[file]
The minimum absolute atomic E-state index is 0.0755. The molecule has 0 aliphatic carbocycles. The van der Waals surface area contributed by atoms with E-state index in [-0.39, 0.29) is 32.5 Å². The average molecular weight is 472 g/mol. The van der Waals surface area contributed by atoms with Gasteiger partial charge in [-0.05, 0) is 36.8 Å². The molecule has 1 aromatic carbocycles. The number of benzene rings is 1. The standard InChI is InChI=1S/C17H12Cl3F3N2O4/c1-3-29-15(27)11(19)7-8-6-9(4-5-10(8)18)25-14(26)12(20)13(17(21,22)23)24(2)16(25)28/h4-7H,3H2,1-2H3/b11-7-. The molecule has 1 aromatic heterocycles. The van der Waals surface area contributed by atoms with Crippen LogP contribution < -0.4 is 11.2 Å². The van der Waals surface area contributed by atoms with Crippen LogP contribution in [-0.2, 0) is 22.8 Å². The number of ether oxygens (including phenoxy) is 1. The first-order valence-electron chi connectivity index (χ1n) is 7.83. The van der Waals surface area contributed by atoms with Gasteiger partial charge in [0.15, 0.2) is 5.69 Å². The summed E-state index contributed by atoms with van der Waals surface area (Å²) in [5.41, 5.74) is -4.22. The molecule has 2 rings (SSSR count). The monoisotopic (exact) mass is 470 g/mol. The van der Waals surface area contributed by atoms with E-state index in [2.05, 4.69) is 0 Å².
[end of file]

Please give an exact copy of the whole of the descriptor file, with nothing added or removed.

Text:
The minimum absolute atomic E-state index is 0.0755. The molecule has 0 aliphatic carbocycles. The van der Waals surface area contributed by atoms with E-state index in [-0.39, 0.29) is 32.5 Å². The average molecular weight is 472 g/mol. The van der Waals surface area contributed by atoms with Gasteiger partial charge in [-0.05, 0) is 36.8 Å². The molecule has 1 aromatic carbocycles. The number of benzene rings is 1. The standard InChI is InChI=1S/C17H12Cl3F3N2O4/c1-3-29-15(27)11(19)7-8-6-9(4-5-10(8)18)25-14(26)12(20)13(17(21,22)23)24(2)16(25)28/h4-7H,3H2,1-2H3/b11-7-. The molecule has 1 aromatic heterocycles. The van der Waals surface area contributed by atoms with Crippen LogP contribution < -0.4 is 11.2 Å². The van der Waals surface area contributed by atoms with Crippen LogP contribution in [-0.2, 0) is 22.8 Å². The number of ether oxygens (including phenoxy) is 1. The first-order valence-electron chi connectivity index (χ1n) is 7.83. The van der Waals surface area contributed by atoms with Gasteiger partial charge in [0.15, 0.2) is 5.69 Å². The summed E-state index contributed by atoms with van der Waals surface area (Å²) in [5.41, 5.74) is -4.22. The molecule has 2 rings (SSSR count). The monoisotopic (exact) mass is 470 g/mol. The van der Waals surface area contributed by atoms with E-state index in [2.05, 4.69) is 0 Å².